Apple has filed a patent application in Europe that describes eliminating the Dreaded Notch via Cameras under the Display
In April 2022 and February 2023 Patently Apple posted patent reports about Apple working on eliminating the dreaded notch. Today, Patently Apple discovered yet another patent application filing from Apple in Europe showing Apple's determination in finding a solution that could finally hide their Face ID camera system, leaving users with a full-face display.
While this patent filing doesn't guarantee that Apple will bring this feature to market, it definitely proves that their engineering teams are working hard to find the right workable solution that will preserve Face ID quality while giving users a full display for content.
In Apple's patent background they note that there's a trend towards borderless electronic devices with a full-face display. These devices, however, may still need to include sensors such as cameras, ambient light sensors, and proximity sensors to provide other device capabilities. Since the display now covers the entire front face of the electronic device, the sensors will have to be placed under the display stack.
In practice, however, the amount of light transmission through the display stack is very low (i.e., the transmission might be less than 20% in the visible spectrum), which severely limits the sensing performance under the display. This is what Apple's patent application aims to remedy.
Displays having Transparent Openings
Apple's patent covers an electronic device (iPhone) that may include a display and an optical sensor formed underneath the display.
Apple explains that the electronic device may include a plurality of non-pixel regions that overlap the optical sensor. Each non-pixel region may he devoid of thin-film transistors and other display components. The plurality of non-pixel regions is configured to increase the transmittance of light through the display to the sensor. The non-pixel regions may therefore be referred to as transparent windows in the display.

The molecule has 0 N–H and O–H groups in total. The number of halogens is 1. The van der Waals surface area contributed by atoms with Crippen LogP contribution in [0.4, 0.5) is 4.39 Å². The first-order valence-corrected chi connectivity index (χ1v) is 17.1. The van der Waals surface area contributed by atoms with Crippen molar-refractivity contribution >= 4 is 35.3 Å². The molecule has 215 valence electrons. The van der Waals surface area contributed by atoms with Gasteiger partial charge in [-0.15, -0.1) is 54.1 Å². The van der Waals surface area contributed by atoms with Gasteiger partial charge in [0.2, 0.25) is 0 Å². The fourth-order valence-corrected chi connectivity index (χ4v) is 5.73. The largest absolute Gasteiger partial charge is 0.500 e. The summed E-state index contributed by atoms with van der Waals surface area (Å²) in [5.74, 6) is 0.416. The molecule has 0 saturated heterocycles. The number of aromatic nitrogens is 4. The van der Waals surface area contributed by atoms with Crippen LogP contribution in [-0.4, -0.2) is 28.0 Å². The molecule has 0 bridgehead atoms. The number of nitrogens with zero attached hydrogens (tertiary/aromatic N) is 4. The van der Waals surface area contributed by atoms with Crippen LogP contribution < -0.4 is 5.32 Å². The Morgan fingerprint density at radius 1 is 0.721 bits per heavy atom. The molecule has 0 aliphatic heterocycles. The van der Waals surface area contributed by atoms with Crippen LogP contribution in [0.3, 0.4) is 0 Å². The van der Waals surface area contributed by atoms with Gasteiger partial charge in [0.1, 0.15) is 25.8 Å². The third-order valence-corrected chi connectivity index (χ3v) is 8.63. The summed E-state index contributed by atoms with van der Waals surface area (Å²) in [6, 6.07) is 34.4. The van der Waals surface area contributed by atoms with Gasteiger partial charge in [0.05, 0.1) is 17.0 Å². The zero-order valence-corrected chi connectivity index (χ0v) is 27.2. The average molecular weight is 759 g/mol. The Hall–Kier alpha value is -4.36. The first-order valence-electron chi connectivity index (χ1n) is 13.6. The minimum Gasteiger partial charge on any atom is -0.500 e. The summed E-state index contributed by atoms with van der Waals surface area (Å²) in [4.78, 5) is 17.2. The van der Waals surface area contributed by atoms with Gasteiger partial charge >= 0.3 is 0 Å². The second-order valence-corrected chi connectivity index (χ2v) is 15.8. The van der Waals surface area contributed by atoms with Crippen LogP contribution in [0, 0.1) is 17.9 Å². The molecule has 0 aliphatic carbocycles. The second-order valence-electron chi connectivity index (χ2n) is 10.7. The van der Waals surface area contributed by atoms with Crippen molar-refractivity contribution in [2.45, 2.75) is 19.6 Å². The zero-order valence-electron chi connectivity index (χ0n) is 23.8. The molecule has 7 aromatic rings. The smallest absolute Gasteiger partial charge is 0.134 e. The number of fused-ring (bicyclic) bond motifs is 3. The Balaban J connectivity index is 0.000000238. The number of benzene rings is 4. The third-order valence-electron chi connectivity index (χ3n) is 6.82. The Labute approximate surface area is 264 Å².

Light passing through the transparent windows may have associated diffraction artifacts based on the pattern of the transparent windows. To mitigate diffraction artifacts, a first sensor may sense light through a first pixel removal region having transparent windows arranged according to a first pattern. A second sensor may sense light through a second pixel removal region having transparent windows arranged according to a second pattern that is different than the first pattern.
The first and second patterns of the transparent windows may result in the first and second sensors having different diffraction artifacts. Therefore, an image from the first sensor may be corrected for diffraction artifacts based on an image from the second sensor. There may be a gradual transition between a full pixel density region of the display and a pixel removal region in the display.
In one arrangement, thin-film transistor sub-pixels may be smaller than a pixel area for a given sub-pixel, providing a transparent opening around the periphery of each thin-film transistor sub-pixel. To mitigate back emission that is sensed by the sensor under the display, the display may include a black pixel definition layer.
Additionally light absorbing layers may be coated on metal layers in the thin-film transistor layer of the display to mitigate back emission. Signal lines in the pixel removal region may be transparent.
Apple's patent FIGS. 18A-18F below are front views showing how the display (#14) may have one or more localized pixel removal regions in which the pixels are selectively removed. Apple shows that they could hide the cameras in specific areas of a display or, as in FIG. 18F, have the pixel removal region covering the entire display surface where a user wouldn't be able to see the cameras.
For those wanting to read this long technical patent and its many additional patent figures, review Apple's European patent application number EP4193388.
- Yuchi Che: Engineering Manager Display Design
- Abbas Jamshidi: Senior Manager (Display/Touch TFG Backplane Design
- Jean-Pierre Guillou: Display Engineering
- Sebastian Knitter, PhD: Optical Engineering Manager
- Warren Rieutort-Louis: Engineering Manager
- Tsung-Ting Tsai: Engineer manager